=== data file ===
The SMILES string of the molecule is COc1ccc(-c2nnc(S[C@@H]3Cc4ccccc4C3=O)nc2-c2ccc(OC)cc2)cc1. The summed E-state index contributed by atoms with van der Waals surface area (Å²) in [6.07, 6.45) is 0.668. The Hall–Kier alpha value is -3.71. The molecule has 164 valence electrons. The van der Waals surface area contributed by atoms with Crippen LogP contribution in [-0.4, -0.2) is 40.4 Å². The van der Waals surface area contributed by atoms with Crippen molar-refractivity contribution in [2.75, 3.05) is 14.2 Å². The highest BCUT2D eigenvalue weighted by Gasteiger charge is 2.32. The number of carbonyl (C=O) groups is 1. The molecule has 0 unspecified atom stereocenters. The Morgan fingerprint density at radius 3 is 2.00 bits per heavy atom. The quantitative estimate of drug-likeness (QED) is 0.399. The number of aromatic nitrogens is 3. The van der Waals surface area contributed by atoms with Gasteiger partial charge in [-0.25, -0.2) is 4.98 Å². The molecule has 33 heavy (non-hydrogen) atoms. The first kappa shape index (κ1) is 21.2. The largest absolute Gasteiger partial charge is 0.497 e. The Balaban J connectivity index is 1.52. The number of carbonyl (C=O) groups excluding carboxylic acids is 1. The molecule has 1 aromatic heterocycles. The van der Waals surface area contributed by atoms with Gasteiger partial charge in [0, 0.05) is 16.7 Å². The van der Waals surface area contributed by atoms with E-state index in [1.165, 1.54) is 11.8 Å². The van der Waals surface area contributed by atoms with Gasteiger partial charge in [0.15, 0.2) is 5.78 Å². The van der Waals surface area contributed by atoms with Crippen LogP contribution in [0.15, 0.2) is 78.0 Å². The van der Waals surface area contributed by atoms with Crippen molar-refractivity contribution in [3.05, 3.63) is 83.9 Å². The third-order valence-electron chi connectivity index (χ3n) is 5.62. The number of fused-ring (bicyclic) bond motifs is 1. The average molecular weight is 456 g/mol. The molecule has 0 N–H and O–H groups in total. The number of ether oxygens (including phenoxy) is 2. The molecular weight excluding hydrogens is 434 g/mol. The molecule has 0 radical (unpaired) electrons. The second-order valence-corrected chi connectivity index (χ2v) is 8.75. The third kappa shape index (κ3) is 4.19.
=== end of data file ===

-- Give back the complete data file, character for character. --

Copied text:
The SMILES string of the molecule is COc1ccc(-c2nnc(S[C@@H]3Cc4ccccc4C3=O)nc2-c2ccc(OC)cc2)cc1. The summed E-state index contributed by atoms with van der Waals surface area (Å²) in [6.07, 6.45) is 0.668. The Hall–Kier alpha value is -3.71. The molecule has 164 valence electrons. The van der Waals surface area contributed by atoms with Crippen LogP contribution in [-0.4, -0.2) is 40.4 Å². The van der Waals surface area contributed by atoms with Crippen molar-refractivity contribution in [2.75, 3.05) is 14.2 Å². The highest BCUT2D eigenvalue weighted by Gasteiger charge is 2.32. The number of carbonyl (C=O) groups is 1. The molecule has 0 unspecified atom stereocenters. The Morgan fingerprint density at radius 3 is 2.00 bits per heavy atom. The quantitative estimate of drug-likeness (QED) is 0.399. The number of aromatic nitrogens is 3. The van der Waals surface area contributed by atoms with Gasteiger partial charge in [-0.25, -0.2) is 4.98 Å². The molecule has 33 heavy (non-hydrogen) atoms. The first kappa shape index (κ1) is 21.2. The largest absolute Gasteiger partial charge is 0.497 e. The Balaban J connectivity index is 1.52. The number of carbonyl (C=O) groups excluding carboxylic acids is 1. The molecule has 1 aromatic heterocycles. The van der Waals surface area contributed by atoms with Gasteiger partial charge in [0, 0.05) is 16.7 Å². The van der Waals surface area contributed by atoms with E-state index in [1.165, 1.54) is 11.8 Å². The van der Waals surface area contributed by atoms with Gasteiger partial charge in [0.15, 0.2) is 5.78 Å². The van der Waals surface area contributed by atoms with Crippen LogP contribution in [0.15, 0.2) is 78.0 Å². The van der Waals surface area contributed by atoms with Crippen molar-refractivity contribution in [3.05, 3.63) is 83.9 Å². The third-order valence-electron chi connectivity index (χ3n) is 5.62. The number of fused-ring (bicyclic) bond motifs is 1. The average molecular weight is 456 g/mol. The molecule has 0 N–H and O–H groups in total. The number of ether oxygens (including phenoxy) is 2. The molecular weight excluding hydrogens is 434 g/mol. The molecule has 0 radical (unpaired) electrons. The second-order valence-corrected chi connectivity index (χ2v) is 8.75. The third kappa shape index (κ3) is 4.19.